Apr 30, 2021 The RAND Blog

  • Psilocybin mushrooms being placed into a pill box, photo by microgen/Getty Images

    Being Mindful About Changing Psychedelic Policy in California

    The question for California isn't really if psychedelic policy will change, but more likely how—and how quickly. Now is the time for the California State Legislature to consider holding hearings on psychedelics and creating a commission to assess regulatory options.

    Nov 10, 2020 The Sacramento Bee

  • Scientist taking water samples, photo by Smederevac/Getty Images

    Want to Know If a New Drug Crisis Is Growing? Check the Wastewater

    Few people foresaw how quickly fentanyl would displace heroin, doubling or tripling opioid overdose deaths in some pockets of the United States from 2013 to 2017. But we could have been warned—if only we'd checked our wastewater.

    Mar 26, 2020 Scientific American

  • Fentanyl in powder form, at the site of a suspected crime scene, photo by United States Drug Enforcement Agency

    Synthetic Opioid Crisis Still Growing, Often Among Unwitting Users

    Although opioid prescriptions in the U.S. have fallen, opioid overdose deaths remain at historic levels. The continued spread of fentanyl and other illicitly manufactured synthetic opioids suggests the problem could still get worse.

    Oct 14, 2019 Axios

  • Bags of fentanyl and heroin that were seized by authorities, photo by United States DEA

    Tackle Fentanyl like a Poisoning Outbreak, Not a Drug Epidemic

    America's fentanyl problem is far deadlier than past crises with other illegal drugs. New ideas, be they public policies, technologies or law enforcement strategies, are desperately needed. Continuing to treat fentanyl just like previous drug epidemics will likely be insufficient and may condemn thousands more to early deaths.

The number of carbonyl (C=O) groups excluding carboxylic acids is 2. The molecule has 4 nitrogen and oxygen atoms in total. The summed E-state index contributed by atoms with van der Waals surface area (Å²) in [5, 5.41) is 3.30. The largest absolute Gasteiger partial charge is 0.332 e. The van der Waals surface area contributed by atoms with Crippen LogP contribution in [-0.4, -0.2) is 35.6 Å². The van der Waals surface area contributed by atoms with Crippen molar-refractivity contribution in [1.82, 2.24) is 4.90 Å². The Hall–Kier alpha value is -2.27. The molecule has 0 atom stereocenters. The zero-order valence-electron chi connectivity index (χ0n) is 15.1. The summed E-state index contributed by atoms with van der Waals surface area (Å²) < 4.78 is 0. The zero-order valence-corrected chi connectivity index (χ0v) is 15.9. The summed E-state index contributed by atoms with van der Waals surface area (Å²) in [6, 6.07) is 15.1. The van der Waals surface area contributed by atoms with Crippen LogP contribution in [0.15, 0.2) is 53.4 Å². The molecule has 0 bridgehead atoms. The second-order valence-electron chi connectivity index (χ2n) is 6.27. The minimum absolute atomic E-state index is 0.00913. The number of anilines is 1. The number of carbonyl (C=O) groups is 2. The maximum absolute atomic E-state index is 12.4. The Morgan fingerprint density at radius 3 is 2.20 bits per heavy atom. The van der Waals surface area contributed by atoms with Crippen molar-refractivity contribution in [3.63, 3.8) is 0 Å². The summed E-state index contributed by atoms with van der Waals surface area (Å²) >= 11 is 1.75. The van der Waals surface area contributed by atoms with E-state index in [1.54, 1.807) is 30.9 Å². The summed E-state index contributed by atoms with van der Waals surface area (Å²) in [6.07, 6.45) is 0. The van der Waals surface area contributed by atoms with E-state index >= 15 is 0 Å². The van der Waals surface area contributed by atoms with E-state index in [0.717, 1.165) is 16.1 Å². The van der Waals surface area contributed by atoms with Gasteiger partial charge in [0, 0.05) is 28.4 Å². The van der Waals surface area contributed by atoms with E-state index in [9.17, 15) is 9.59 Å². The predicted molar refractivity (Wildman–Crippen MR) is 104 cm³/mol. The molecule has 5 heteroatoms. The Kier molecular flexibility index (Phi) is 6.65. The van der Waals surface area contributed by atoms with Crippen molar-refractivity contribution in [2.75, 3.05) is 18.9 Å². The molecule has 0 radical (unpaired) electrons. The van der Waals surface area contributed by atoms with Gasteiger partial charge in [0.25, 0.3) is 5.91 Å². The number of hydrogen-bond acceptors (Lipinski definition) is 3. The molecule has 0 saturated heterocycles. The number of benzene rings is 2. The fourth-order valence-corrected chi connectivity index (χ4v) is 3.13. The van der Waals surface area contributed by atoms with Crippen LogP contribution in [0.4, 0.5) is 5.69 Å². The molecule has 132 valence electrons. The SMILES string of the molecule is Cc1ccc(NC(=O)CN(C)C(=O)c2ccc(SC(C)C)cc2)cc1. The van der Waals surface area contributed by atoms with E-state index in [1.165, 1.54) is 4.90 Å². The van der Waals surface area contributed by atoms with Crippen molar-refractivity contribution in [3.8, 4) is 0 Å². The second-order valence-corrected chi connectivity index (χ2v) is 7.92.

Sep 3, 2019 Los Angeles Times

  • Bags of fentanyl at the U.S. Customs and Border Protection area at the International Mail Facility at O'Hare International Airport in Chicago, Illinois, November 29, 2017, photo by Joshua Lott/Reuters

    China's Ban on Fentanyl Drugs Won't Likely Stem America's Opioid Crisis

    Given China's recent decision to ban the unauthorized manufacture of fentanyl, authorities there appear to recognize a growing problem. But China cannot solve the U.S. opioid problem. The United States could do more to reduce demand for opioids as well as drug users' exposure to these powerful drugs.

    May 22, 2019 Los Angeles Times

  • A supervised injection site for people who use drugs, in Lausanne, Switzerland, September 28, 2018, photo by Denis Balibouse/Reuters

    Addressing Federal Conflicts Over Supervised Drug Consumption Sites

    With drug overdose deaths mounting, some American cities are trying to create designated spaces where people who use heroin and other drugs can have their consumption supervised by medical professionals. The Department of Justice argues these sites would violate federal law, but federal decisionmakers have several options.

    Mar 14, 2019 The Hill